Sound of Redemption: The Frank Morgan Story
SOUND OF REDEMPTION: THE FRANK MORGAN STORY, documentary, not rated, Center for Contemporary Arts, 3 chiles
Charlie “Bird” Parker, the alto saxophonist who unleashed the bebop jazz revolution, influenced a generation of musicians, and not only with his music. Parker’s disciples, much to the saxophonist’s dismay, also took cues from his lifestyle, which included heroin addiction. Alto saxophonist Frank Morgan first heard Parker when his father, Stanley Morgan, a later member of the Ink Spots, took him to a concert at Detroit’s Paradise Theatre in 1940. Morgan, who was seven, was hooked. Parker’s music that day “went to the very core of my soul,” Morgan says in N.C. Heikin’s engaging documentary on the troubled heir to Parker’s music. He met Parker backstage and expressed an interest in playing the horn, but Parker suggested he start with the clarinet. The young Morgan did just that before moving to the alto sax two years later. By the time he was fourteen, Morgan was so proficient with his instrument and so closely identified with Parker that he was nicknamed “Little Bird.” By the time he was seventeen, Morgan, too, was addicted to heroin.
At his prime, Morgan was dubbed the greatest living alto saxophone player in the world by fellow musicians, even if the only place he could be heard was behind the walls of California’s San Quentin State Prison. Addiction, and the crimes he committed to pay for his habit (some of them requiring disguises and improbable ruses of the sort one might expect from characters right out of Ocean’s Eleven), kept Morgan behind bars — his first arrest was in 1953 — for the good part of three decades. Yet he emerged in 1985, with help from methadone and close friends, to a second act that saw him recognized not only as a virtuoso but also as a player of beauty, warmth, and character.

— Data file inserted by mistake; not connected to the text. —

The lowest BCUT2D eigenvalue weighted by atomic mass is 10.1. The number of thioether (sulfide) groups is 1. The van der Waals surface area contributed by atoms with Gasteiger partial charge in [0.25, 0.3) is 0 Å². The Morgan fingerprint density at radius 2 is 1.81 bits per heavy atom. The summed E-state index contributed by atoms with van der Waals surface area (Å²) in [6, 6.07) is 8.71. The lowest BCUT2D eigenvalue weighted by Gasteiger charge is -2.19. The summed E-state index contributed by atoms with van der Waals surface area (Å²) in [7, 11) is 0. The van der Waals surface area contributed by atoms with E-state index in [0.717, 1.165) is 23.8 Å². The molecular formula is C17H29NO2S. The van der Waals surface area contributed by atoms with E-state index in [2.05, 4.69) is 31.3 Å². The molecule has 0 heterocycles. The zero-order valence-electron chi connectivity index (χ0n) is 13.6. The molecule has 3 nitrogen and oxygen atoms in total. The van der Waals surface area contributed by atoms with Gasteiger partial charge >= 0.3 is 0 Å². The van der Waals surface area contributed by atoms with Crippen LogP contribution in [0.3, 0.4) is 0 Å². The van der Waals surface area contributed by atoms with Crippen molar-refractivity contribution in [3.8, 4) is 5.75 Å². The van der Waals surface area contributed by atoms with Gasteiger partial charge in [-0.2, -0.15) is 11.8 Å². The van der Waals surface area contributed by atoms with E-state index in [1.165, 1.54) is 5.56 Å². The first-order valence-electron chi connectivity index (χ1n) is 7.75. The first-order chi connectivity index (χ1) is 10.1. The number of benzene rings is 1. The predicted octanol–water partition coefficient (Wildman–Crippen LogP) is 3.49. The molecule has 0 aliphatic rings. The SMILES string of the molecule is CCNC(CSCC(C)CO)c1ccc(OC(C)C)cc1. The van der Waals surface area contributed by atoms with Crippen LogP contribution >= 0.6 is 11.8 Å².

Heiken’s film revolves around a tribute to Morgan, who died in 2007, presented at San Quentin by the pianist George Cables, alto saxophonists Grace Kelly and Mark Gross, bassist Ron Carter, and trombonist Delfeayo Marsalis. Marsalis’ remarks to the crowd tie the larger aspects of Morgan’s life and music together, freeing the filmmaker to delve into details drawn from associates, jazz critics, and family (among them, Morgan’s mother, who was fifteen — some sources say fourteen — when he was born). The best moments here reconstruct LA’s Central Avenue jazz scene as well as the city’s racism and its war on musicians who were drug users (Dexter Gordon, Art Pepper, and many other musicians also passed through San Quentin’s gates). Heiken is clear-eyed about the notion of redemption as he follows Morgan though his later years. One may now be sober enough to make the gig, but that doesn’t mean the demons stop pulling at you. They can be heard tugging inside every beautiful note Morgan recorded.
Sax man: Frank Morgan